Saltwater pink salmon fishing article special contributor Mike Hale

Posted: September 11, 2013 by Hellcat in Fish Reports, Gear Fishing, Out of Area, Salmon, Trout & Steelhead
Tags: , , , ,

Mike Hale is a special contributor out of Seattle, WA and I have asked him to share his knowledge about the pink salmon fishery as he knows it. Big Triple A props to Mike.

Every odd numbered year the Northwest comes alive in August and September with Pink Salmon (also known as Humpy Salmon). This year an estimated 6.2 million are projected to hit the Puget Sound. Pinks are an aggressive species that are relatively easy to catch when you can present your lure or bait in front of them. They average 4-5 lbs., and when they are chrome they can be pretty decent eating right on the grill, but most folks choose to smoke them. The pinks like to run in schools, and once the bite is on, limits can be the norm. With the large number of pinks and the relative ease of which one can catch them, the river banks become over crowded with fishing novices. As such, I decided to hit the Puget Sound in my 8’ kayak, equipped with a 9’6” medium action rod and spinning reel, donning my All Around Angler black hat for good luck.


I had never taken my kayak out into the salt water, so I was a bit apprehensive. I checked the water/weather conditions for the morning I was heading out. I hit the outgoing tide with the wind a low 3-4 mph. Now my kayak is set up with a Johnny Bar, to which I have set up a couple rod holders, allowing me to set my pole and net while paddling to my desired location. When I was about 200 – 300 yards off-shore, I began drifting while watching for the schools.

There were pinks jumping in the distance, and it didn’t take long for the action to pick up around me. I was using a flutter jig that I poured with my cousin, who also painted it with a pink/white combination, and I added a pink hoochie skirt for some extra action. On my second cast, I hooked up over my right shoulder and the fight was on. My kayak was swung to the right, which was what I had hoped as that made landing the hen a bit easier. Now, since I was in the kayak, I had to play the fish out so that I could net it in a safe manner as I had no intention of getting wet! After a few runs, the fish was tired enough that I was able to bring the pink head first in to the kayak and successfully net it. What an exhilarating feeling to land a salmon solo while drifting in water 200’ deep and miles wide in nothing but an 8’ kayak.

I proceeded to land the next salmon in short order, lost the next one I had on and then the bite went cold for a bit. I chose to paddle to a new location and noticed a school “finning” along the water. What a sight to see dozens of salmon skimming the surface of the water, with their dorsal fin breaking the surface. It reminded me of a pod of orca whales, but on a much smaller scale. I cast to the front of the school and hooked into a good sized pink. This one had some fight in her! She made five long runs and a couple short bursts when I had her close to the kayak. She swung my kayak from right to left as she ran in the front of my bow. It took me well over 5 minutes to land this girl, but what a blast to fight this hen to the net.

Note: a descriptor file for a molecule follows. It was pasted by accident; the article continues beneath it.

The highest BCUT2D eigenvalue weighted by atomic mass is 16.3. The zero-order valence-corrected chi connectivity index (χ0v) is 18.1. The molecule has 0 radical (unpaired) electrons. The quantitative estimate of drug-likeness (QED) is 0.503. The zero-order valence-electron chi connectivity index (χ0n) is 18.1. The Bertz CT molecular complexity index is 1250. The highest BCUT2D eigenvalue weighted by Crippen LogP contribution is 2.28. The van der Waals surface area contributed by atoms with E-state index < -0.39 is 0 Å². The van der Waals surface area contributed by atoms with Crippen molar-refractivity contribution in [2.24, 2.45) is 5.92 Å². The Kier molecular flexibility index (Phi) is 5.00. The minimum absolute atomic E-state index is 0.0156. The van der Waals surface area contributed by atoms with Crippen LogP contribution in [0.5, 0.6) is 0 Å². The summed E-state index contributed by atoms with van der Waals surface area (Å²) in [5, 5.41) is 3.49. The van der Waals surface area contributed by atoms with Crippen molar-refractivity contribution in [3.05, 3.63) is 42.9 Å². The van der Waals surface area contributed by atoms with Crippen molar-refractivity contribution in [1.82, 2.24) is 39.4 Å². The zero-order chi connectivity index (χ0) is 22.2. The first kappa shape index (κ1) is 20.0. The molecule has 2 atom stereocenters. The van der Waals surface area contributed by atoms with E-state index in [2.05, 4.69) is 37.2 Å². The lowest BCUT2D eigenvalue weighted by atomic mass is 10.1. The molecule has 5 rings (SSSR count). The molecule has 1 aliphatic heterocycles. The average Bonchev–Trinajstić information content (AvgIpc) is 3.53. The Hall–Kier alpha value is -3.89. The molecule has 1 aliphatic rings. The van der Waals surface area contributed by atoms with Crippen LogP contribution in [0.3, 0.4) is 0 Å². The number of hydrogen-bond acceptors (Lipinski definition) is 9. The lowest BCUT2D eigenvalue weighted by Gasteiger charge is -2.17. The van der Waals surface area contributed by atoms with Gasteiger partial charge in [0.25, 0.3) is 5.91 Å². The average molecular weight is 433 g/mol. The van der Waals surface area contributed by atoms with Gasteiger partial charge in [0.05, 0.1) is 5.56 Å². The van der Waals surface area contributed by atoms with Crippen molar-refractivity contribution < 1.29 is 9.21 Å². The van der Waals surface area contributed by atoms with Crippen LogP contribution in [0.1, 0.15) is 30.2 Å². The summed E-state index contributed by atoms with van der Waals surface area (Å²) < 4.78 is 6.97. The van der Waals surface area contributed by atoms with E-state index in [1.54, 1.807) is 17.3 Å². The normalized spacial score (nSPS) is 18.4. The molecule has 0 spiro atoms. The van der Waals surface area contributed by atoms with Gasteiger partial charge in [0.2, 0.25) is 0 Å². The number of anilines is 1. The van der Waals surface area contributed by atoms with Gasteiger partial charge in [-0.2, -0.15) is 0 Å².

After another fish that got off, I hooked into my last pink of the day, as smaller male but a fighter none-the-less. My method for each of these fish was the same, look for the school or the action going on around me and cast to where the fish were at. I let the jig sink for a few seconds, and then would reel in giving it small jerks as I reeled in to mimic an injured baitfish. Once the bite was on, set the hook and enjoy the ride while playing the fish out. It was an extremely enjoyable way to fill the cooler and my limit was had in just over 1.5 hours. I landed 3 hens and one male, and have already cured the eggs for upcoming river trips for silvers and/or kings.

If you are going to in search of some chrome pinks, the Puget Sound will be ripe for the next 2-3 weeks. If you are going to go in a kayak or other small personal watercraft, please wear a lifejacket as I did. It is only an epic day of fishing if you come back safe. Enjoy this fun fishery while it is here. Keep it REEL and tight lines!

Mike Hale

  1. Sal says:

    Great article. Personally I think that pinks get a bad rap. For their size, they are aggressive biters and put up a good fight, especially on lighter gear or a fly rod. I also think they are pretty decent eating although not on par with Chinook or coho. I readily volunteer to take on when someone goes “yuck, a pink.” They smoke up great.

    Your adventures in the kayak are also fun to read. I tried that a couple of times but got a bad case of numb butt. Sounds like you have it figured out better than I did. Sal

Leave a Reply

Your email address will not be published. Required fields are marked *